The winter barrier replaces the Mantis bug net with a solid cover
The winter barrier replaces the Mantis bug net with a solid cover

Because the side wings are guyed out at the head end, it is not possible to fully roll up the Winter Barrier on one side like an open door. Instead, the Winter Barrier has a single toggle on either side of the foot end and matching webbing loops to be able to roll up the foot end of either side and affix it in the open position.

Heat Retention

The Winter Barrier does a great job of trapping heat. You’ll appreciate the coziness it offers on a cold night, like climbing into a fully enclosed tent. There could be a tendency to want to “batten down the hatches” to maximize warmth, like closing the window vent covers or even not guying out the side wings to keep the interior smaller. But doing this introduces considerable condensation into the system.

Condensation Management and Ventilation Features

You put out a lot of water vapor through your breath overnight, and without adequate ventilation, this will condense on the Winter Barrier and get your insulation wet.

The roof vents are held open with a kickstand, affixed with velcro.
The roof vents are held open with a kickstand, affixed with velcro.

The Winter Barrier has kickstand hooded vents that have a small plastic “kickstand” that folds out and affixes with Velcro to hold the vent open. There are two of these small vents in total, one on either side of the ridgeline.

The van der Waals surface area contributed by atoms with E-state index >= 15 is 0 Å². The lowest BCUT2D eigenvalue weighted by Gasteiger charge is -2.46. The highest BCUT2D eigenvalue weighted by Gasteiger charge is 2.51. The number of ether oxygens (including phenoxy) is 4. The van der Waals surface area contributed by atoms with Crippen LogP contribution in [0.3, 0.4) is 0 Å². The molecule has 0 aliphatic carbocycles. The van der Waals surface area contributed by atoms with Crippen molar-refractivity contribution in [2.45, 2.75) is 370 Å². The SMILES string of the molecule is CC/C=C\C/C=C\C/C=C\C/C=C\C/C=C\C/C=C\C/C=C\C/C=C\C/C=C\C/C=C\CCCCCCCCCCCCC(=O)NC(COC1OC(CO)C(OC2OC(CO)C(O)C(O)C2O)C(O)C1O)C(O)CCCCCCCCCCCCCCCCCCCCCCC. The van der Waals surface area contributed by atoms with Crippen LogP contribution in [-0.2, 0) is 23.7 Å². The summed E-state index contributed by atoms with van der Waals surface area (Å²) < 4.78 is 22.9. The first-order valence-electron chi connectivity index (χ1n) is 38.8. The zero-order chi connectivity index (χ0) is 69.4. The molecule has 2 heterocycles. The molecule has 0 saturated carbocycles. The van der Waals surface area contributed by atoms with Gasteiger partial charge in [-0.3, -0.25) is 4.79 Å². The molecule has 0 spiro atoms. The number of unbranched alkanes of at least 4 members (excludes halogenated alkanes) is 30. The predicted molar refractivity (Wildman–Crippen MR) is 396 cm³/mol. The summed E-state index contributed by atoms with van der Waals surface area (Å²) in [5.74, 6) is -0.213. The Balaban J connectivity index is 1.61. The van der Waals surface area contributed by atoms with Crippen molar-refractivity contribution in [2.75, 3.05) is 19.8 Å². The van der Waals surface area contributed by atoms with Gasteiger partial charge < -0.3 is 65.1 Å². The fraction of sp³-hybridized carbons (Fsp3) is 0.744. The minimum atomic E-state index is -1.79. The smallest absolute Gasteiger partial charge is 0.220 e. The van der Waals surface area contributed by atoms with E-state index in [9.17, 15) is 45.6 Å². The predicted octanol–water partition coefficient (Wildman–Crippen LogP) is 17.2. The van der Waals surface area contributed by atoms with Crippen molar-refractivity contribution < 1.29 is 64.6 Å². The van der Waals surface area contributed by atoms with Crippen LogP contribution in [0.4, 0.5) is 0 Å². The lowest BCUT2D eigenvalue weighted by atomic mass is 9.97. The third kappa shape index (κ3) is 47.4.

The hooded vents at the roof serve to let warm, moist air escape, but in order to do this effectively, there needs to be the intake of cool, dry air below. This function is served by window vents on the side wings, which are parallel to the ground when the wings are guyed out. The concept is that the combination of these two kinds of vents creates the chimney effect of air movement described above.

I suggest users open both the hooded vents and both window vents fully from the beginning to maximize ventilation. Make sure the kickstand vent is fully situated on the velcro. If they’re closed, you’ll probably experience substantial condensation frozen to the ceiling of the barrier as a layer of frost.

With a nonbreathable fabric, condensation collects on the inside of the Winter Barrier
With a nonbreathable fabric, condensation collects on the inside of the Winter Barrier

If you tend to get up in the night, that’s a good time to check in on your system and see if there are any adjustments you should make. Keep a bandana in the side wings to wipe down the condensation, and open up one of the doors with the toggle for extra airflow. You can do this on the side away from the wind, so the closed side acts as a windbreak and the open side is a massive vent. While this method protects you from wind on one side, the extra ventilation means that the system is no longer trapping heat. Both the roof vents and the side windows are quite small to ventilate sufficiently by themselves and you may still experience condensation with them open.

Non-breathable Fabric

The Winter Barrier is made out of Kammok’s proprietary nylon ripstop, Patagium, with what is described as a PU/Silicone DWR. This is the same fabric used on Kammok’s waterproof tarps, and beyond just a DWR treatment, it feels like the Winter Barrier is a fully-coated fabric. As a test of its breathability, I put a section of the Patagium fabric over my mouth and tried to breathe in and out through it, but I couldn’t.